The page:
German police arrested five people on suspicion of establishing a far-right terror group. Anti-migrant sentiment has been on the rise in the country and several political figures have been accused of hate speech targeting refugees and Muslims
An elite German anti-terror unit carried out dawn raids on Tuesday to capture five right-wing extremist suspects accused of attacking refugee shelters and political opponents, federal prosecutors said. The suspects, four men and a woman, are accused of belonging to a far-right terrorist organization called the Freital Group, named after an eastern town that has seen a rash of racist protests that have shocked the country. "According to preliminary investigations, the aim of the group was to carry out explosive attacks on homes for asylum seekers and political enemies," the federal prosecutor's office said in a statement. It said the suspects stockpiled hundreds of fireworks from the Czech Republic to use in attacks. The assaults included using fireworks to blow out the windows of the kitchen of a refugee shelter in Freital in September 2015. "The residents of the home only escaped injury from the flying glass because no one was in the kitchen at the time," the prosecutor's office said. A second attack the following month blamed on the group involved suspects hurling fireworks and stones at a building housing leftist activists. No one was injured. Prosecutors said that the cell also attacked another refugee shelter in Freital in November last year, where a resident suffered cuts to his face from flying glass.
They said the investigation would seek to determine if the organization was responsible for further violence. Small towns such as Freital in the eastern state of Saxony earned nationwide notoriety last year as groups of neo-Nazis and angry residents hurled abuse at people fleeing war and misery - and rocks at police sent to protect those seeking a safe haven. Recently, Germany has witnessed a surge in far-right attacks. Federal police in 2015 recorded more than 800 attacks on refugee shelters in the country, which let in nearly 1.1 million asylum seekers last year. Most of the attacks were concentrated in the former communist east of the country.
The far-right has benefited greatly from public discourse with a slant against Muslims amongst many Europeans. In recent days, support for the far-right Alternative for Germany (AfD) party as well as the xenophobic and anti-Islamic PEGIDA movement has surged. On Monday, AfD was accused of promoting "racist propaganda" over its calls for a ban on Muslim headscarves and mosque minarets. One of the party's deputy leaders, Beatrix von Storch, told local media Sunday that Islam was a "political ideology that is not compatible with the constitution." In comments to the weekly Frankfurter Allgemeine Sonntagszeitung, she added: "Muslims belong to Germany, but Islam does not belong to Germany. We are for a ban on minarets, on muezzins and on full-body veils."
Her remarks were condemned by Christine Buchholz, a lawmaker for the opposition Left Party. "The problem in Germany is not about minarets, headscarves or muezzins, but rather it is about racism against a religious minority," Buchholz said in a statement. "The AfD distracts attention from the unjust distribution of wealth and channels social discontent toward racist propaganda."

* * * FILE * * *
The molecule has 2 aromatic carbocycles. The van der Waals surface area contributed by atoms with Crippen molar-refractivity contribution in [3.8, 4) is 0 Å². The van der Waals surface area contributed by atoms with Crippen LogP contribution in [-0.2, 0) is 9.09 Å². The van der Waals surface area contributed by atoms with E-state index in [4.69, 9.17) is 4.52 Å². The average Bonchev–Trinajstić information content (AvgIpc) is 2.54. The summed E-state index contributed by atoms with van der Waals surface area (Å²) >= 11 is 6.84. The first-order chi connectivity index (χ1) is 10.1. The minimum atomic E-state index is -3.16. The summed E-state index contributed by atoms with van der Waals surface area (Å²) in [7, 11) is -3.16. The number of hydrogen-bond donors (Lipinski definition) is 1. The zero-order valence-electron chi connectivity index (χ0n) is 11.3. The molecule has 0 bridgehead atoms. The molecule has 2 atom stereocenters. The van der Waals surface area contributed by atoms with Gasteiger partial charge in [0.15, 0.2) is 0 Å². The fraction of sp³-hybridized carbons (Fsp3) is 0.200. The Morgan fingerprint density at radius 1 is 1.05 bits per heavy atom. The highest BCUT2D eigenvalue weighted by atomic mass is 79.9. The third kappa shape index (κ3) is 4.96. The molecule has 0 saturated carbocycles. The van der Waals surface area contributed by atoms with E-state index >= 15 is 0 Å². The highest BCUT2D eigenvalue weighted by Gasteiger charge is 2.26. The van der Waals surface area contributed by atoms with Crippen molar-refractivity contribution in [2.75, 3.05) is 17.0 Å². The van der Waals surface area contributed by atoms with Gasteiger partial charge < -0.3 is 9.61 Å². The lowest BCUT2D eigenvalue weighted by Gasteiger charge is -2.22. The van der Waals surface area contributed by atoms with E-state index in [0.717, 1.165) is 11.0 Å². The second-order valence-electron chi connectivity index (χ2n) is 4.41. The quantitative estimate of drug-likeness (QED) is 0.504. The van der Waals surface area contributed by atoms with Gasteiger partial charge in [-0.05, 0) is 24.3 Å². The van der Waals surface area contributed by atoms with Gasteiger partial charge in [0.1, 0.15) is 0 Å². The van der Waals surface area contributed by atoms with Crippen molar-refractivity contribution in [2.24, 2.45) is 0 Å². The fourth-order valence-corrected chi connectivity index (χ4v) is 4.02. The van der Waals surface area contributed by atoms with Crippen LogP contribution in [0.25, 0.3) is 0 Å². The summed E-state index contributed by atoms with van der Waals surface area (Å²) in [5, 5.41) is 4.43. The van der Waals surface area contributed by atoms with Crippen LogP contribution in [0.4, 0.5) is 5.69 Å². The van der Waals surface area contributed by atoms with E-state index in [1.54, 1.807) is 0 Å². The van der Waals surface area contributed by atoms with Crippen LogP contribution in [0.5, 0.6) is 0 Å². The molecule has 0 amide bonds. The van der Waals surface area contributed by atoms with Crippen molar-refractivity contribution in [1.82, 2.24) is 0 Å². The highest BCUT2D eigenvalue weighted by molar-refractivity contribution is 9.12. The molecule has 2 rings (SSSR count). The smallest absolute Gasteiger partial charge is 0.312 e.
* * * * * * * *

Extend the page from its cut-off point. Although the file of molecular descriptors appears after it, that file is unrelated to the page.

In proposals to be adopted at its April 30 party congress, the AfD calls for a "general ban of full concealment by the burka and niqab in public and in the civil service" as well as a bar on headscarves in schools "…because the headscarf is a symbol of the religious-political character of Islam relating to the subordination of Muslim women under men."
Chancellor Angela Merkel's spokesman would not comment on the AfD's program at a news conference Monday but underlined the government's commitment to religious freedom. "Chancellor Merkel has clearly stated on several occasions that Islam has unquestionably become part of Germany in the recent past," Steffen Seibert said.
Merkel's Christian Democrats (CDU) have previously criticized the AfD for stoking fears about Islam. "The AfD is becoming more and more radicalized. Their position about Islam demonstrates extremist views that are not compatible with our constitution," senior CDU lawmaker Franz Josef Jung told Die Welt newspaper. The AfD achieved record support in regional elections last month with an anti-immigration and anti-Islam platform amid growing concern in Germany over the influx of more than a million refugees last year, most of them Muslims.
Germany, which will hold a general election next year, has the second-largest Muslim population in western Europe. Among the 4 million Muslims in the country, 3 million are of Turkish origin.
Anti-immigration ideology and xenophobia have become more visible in the country as a result of the efforts of political parties such as the National Democratic Party of Germany (NPD) and AfD as well as anti-Islam and anti-immigrant initiatives like PEGIDA, which have staged anti-immigrant rallies and have drawn thousands of people throughout Europe, especially in Germany. In fact, anti-migrant and Islamophobic sentiment has been on the rise not only in Germany but across Europe. There has been a shift towards right-wing parties, which have been gaining popularity amid rising public fears regarding the refugee influx. Recently, polls indicate a rise in support for right-wing parties in France, Austria, Poland and Switzerland. Since the Paris attacks, the public has generally become more aggressive towards Muslims. In France the number of attacks on mosques and Muslims has risen enormously while the security apparatus has profited immensely by being highly subsidized.